After installing MariaDB, the commands below can be used to stop, start and enable MariaDB service to always start up when the server boots..

Run these on Ubuntu

sudo systemctl stop mariadb.service
sudo systemctl start mariadb.service
sudo systemctl enable mariadb.service

After that, run the commands below to secure MariaDB server by creating a root password and disallowing remote root access.

sudo mysql_secure_installation

When prompted, answer the questions below by following the guide.

  • Enter current password for root (enter for none): Just press the Enter
  • Set root password? [Y/n]: Y
  • New password: Enter password
  • Re-enter new password: Repeat password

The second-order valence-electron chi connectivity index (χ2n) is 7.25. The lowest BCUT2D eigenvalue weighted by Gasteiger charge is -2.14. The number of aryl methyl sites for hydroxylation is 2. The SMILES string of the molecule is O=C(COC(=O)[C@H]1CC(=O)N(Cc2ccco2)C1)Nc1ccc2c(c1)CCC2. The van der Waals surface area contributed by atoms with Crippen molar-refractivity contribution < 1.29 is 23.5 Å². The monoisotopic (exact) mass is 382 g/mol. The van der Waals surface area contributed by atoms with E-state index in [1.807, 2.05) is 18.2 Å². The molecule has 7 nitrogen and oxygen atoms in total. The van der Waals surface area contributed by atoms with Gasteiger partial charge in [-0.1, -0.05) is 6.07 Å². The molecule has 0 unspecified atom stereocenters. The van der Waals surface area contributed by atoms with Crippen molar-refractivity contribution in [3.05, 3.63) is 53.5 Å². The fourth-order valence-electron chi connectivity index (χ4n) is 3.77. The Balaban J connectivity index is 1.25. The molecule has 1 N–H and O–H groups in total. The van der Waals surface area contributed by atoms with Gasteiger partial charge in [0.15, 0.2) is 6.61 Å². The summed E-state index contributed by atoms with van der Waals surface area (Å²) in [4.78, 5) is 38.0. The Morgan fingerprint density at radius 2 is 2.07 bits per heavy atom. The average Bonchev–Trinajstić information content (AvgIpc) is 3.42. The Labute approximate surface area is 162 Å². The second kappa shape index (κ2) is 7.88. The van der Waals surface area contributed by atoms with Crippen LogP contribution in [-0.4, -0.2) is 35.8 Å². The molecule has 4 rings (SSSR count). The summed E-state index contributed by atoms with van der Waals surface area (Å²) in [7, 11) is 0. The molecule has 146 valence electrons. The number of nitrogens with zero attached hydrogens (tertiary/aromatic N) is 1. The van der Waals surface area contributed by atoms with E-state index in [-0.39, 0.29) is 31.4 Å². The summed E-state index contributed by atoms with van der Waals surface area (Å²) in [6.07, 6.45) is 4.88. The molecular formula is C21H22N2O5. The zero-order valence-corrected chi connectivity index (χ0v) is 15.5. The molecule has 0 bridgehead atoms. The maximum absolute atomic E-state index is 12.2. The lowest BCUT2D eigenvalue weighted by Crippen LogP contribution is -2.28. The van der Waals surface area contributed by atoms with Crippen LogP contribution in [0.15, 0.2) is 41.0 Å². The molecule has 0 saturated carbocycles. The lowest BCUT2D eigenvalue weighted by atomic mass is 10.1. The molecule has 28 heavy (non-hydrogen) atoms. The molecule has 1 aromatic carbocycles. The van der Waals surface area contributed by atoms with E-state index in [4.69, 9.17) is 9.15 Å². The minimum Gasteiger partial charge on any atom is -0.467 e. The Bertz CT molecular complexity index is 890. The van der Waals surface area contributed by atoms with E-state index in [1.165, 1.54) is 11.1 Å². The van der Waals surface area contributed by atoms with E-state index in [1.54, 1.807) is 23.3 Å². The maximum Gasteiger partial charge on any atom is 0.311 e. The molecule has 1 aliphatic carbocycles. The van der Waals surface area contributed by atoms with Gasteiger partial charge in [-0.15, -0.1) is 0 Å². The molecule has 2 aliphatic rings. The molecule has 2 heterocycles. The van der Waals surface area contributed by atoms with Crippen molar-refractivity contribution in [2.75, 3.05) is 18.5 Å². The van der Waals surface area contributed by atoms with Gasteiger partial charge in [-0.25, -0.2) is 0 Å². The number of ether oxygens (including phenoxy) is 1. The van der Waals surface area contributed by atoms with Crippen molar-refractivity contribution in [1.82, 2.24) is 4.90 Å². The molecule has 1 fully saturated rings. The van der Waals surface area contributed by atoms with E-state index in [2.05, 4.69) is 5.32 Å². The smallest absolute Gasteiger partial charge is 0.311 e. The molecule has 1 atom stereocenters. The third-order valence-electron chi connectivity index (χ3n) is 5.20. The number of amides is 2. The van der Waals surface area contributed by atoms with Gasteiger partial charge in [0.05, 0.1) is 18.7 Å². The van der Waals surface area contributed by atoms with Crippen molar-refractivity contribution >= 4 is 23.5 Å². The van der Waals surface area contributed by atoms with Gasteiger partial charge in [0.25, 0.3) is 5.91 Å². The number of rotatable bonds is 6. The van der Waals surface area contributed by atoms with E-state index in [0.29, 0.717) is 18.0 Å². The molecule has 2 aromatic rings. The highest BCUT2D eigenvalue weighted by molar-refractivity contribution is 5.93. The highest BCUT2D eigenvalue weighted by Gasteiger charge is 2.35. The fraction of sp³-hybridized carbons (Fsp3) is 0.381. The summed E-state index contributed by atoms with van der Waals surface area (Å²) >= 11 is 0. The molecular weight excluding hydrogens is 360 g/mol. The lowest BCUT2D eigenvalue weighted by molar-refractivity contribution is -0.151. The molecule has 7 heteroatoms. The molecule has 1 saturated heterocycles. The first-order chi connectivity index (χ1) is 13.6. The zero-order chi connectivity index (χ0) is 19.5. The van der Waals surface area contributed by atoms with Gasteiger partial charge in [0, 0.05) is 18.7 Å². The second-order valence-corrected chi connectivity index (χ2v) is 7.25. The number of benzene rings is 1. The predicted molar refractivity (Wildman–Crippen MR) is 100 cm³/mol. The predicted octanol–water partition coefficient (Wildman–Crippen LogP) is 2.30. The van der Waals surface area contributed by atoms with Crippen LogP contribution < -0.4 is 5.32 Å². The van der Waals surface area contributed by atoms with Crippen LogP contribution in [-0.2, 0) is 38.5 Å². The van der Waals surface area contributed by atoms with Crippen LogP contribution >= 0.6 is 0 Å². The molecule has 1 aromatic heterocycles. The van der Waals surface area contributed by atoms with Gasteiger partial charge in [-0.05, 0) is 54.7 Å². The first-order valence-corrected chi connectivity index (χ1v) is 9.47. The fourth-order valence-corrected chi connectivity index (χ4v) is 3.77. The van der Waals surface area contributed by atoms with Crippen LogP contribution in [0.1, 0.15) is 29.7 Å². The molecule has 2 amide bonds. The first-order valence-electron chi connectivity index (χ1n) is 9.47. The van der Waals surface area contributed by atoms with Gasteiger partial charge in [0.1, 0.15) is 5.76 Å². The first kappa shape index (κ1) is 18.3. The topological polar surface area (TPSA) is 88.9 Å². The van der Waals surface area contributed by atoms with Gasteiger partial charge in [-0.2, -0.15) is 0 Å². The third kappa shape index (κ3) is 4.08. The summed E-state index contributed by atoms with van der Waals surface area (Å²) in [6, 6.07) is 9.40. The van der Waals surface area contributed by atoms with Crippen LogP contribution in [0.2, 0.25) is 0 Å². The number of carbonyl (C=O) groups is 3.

• Remove anonymous users? [Y/n]: Y
  • Disallow root login remotely? [Y/n]: Y
  • Remove test database and access to it? [Y/n]:  Y
  • Reload privilege tables now? [Y/n]:  Y

Restart MariaDB server

Even though you configured a password above, when you run the commands below you will be granted access without requiring a password.

sudo mysql

You’ll automatically be granted access.

Welcome to the MariaDB monitor.  Commands end with ; or \g.
Your MariaDB connection id is 44
Server version: 10.3.22-MariaDB-1ubuntu1 Ubuntu 20.04

Copyright (c) 2000, 2018, Oracle, MariaDB Corporation Ab and others.

Type 'help;' or '\h' for help. Type '\c' to clear the current input statement.

MariaDB [(none)]> 

This happens because the current version 8.0 comes with a feature that provides root authentication via a auth_socket plugin.